• Substantial change in the world of work. Over the last decade, greater uncertainty and complexity have called into question the relevance and effectiveness of the annual review cycle.
  • Too much emphasis on the process. Disparate focus on both “the process” and the “rating” has damaged a key benefit of performance management: driving learning and growth. In our Global Leadership Forecast, leaders rank performance reviews as near-to-last among valuable tools for learning.

And the survey says . . .

Eager to learn more about the changes afoot and those that have yet to be addressed, DDI conducted a survey to investigate both the impact of performance management software on the appraisal experience and the biggest barriers to effective performance management.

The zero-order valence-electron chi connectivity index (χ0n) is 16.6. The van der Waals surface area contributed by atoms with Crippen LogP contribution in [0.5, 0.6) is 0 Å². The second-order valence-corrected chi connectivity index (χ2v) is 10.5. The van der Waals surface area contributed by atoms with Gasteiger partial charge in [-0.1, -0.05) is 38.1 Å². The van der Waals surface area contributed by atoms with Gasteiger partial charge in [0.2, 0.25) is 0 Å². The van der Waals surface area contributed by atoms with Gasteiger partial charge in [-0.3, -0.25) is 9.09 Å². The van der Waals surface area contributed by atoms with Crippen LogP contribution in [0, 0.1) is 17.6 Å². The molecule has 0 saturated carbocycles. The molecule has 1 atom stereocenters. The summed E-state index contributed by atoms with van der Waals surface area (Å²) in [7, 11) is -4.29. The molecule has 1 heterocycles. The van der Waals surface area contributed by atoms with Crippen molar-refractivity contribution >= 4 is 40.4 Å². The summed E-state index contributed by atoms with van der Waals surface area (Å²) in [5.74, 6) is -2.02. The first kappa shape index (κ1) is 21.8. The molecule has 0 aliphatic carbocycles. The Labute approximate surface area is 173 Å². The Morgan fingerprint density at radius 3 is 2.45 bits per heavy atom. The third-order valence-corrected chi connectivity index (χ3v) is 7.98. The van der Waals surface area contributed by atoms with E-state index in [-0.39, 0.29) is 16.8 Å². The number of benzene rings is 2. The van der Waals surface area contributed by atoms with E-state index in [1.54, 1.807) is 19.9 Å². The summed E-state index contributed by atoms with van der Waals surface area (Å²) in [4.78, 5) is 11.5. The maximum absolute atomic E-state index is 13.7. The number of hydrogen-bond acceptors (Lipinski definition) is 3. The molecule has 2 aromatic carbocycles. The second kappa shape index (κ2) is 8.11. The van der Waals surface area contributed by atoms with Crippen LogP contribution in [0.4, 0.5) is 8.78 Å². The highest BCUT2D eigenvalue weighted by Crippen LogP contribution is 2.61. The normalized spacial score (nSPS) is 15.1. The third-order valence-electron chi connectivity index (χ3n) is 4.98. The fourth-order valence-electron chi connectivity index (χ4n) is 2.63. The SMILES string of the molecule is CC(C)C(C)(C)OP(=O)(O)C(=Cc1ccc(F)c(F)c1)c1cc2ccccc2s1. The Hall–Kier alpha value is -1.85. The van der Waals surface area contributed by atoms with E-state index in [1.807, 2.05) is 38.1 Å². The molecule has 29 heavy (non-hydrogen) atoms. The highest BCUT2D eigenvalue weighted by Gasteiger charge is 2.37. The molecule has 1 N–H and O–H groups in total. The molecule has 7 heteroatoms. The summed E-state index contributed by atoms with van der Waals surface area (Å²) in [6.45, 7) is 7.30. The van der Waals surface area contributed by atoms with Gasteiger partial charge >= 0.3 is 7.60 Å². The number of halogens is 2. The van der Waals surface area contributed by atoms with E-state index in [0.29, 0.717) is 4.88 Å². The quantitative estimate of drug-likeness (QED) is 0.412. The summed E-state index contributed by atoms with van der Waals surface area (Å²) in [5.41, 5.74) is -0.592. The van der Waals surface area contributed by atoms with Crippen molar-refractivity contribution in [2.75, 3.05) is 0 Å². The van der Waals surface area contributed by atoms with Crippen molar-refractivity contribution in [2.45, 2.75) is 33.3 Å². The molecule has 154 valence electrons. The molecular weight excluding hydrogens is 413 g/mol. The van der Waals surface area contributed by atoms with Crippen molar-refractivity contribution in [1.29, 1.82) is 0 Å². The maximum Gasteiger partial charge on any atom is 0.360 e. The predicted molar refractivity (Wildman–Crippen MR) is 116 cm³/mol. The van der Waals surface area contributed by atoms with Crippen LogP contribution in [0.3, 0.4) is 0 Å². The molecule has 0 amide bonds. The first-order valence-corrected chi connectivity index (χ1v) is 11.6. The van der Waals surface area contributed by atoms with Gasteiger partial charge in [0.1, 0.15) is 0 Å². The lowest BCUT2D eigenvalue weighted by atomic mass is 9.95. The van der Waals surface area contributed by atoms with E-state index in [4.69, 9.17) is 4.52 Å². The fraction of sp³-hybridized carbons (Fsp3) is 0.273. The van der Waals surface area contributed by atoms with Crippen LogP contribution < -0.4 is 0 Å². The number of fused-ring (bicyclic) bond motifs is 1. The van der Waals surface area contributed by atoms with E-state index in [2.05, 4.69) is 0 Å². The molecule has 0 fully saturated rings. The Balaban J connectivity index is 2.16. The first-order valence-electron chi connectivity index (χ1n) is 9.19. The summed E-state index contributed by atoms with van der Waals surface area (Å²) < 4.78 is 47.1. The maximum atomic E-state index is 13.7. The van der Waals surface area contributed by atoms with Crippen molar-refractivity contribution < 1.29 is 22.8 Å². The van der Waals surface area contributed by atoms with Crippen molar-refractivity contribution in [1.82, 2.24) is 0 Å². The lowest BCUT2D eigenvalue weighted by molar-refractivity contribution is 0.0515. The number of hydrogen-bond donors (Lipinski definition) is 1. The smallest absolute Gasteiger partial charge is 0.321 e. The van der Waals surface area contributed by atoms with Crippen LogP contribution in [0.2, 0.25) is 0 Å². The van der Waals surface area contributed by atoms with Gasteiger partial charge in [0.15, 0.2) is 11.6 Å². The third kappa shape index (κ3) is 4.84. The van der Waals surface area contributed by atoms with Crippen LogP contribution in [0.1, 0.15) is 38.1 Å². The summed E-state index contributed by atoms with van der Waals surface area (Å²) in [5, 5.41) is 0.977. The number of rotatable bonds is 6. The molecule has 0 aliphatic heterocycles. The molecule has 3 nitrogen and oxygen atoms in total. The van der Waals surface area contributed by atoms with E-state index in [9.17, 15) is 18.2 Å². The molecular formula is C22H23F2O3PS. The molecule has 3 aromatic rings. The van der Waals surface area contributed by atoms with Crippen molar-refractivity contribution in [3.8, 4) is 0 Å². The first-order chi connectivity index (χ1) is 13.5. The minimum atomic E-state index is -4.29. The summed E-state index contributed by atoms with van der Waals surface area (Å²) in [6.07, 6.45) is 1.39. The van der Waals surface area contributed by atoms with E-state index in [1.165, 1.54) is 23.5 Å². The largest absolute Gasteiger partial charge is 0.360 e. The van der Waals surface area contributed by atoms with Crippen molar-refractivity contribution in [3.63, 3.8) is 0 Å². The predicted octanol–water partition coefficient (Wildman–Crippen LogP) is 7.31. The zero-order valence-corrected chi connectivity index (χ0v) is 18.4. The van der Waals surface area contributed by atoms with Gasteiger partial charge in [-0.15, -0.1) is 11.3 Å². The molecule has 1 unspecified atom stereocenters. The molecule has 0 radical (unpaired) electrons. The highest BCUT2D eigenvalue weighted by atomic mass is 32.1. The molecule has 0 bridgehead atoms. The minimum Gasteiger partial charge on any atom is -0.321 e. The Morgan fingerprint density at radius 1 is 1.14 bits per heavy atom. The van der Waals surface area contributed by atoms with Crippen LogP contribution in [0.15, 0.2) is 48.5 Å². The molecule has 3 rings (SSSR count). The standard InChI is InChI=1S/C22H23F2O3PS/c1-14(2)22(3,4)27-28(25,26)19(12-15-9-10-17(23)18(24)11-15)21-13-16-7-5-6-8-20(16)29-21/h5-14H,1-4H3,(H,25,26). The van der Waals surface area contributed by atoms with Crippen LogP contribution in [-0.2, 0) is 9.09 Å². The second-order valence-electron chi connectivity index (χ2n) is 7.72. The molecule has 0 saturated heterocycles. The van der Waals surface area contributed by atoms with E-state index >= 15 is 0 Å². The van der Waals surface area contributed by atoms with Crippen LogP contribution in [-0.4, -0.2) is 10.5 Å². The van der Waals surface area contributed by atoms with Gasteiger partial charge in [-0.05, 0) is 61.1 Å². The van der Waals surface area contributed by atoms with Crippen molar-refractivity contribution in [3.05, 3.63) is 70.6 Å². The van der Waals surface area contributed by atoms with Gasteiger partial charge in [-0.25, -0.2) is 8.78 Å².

Hiding Behind Software

It’s hard to imagine large, enterprise organizations deploying performance management processes without the use of some form of software. More than two-thirds of all organizations report using technology, with double-digit growth of software solutions expected in the near future. According to Brandon Hall Group, a leading talent management analyst firm, “managing employee performance without technology to expose talent data across the enterprise, to ensure cascaded goals, and to assist in exposing top performers from others, severely limits the effectiveness of the performance management process.”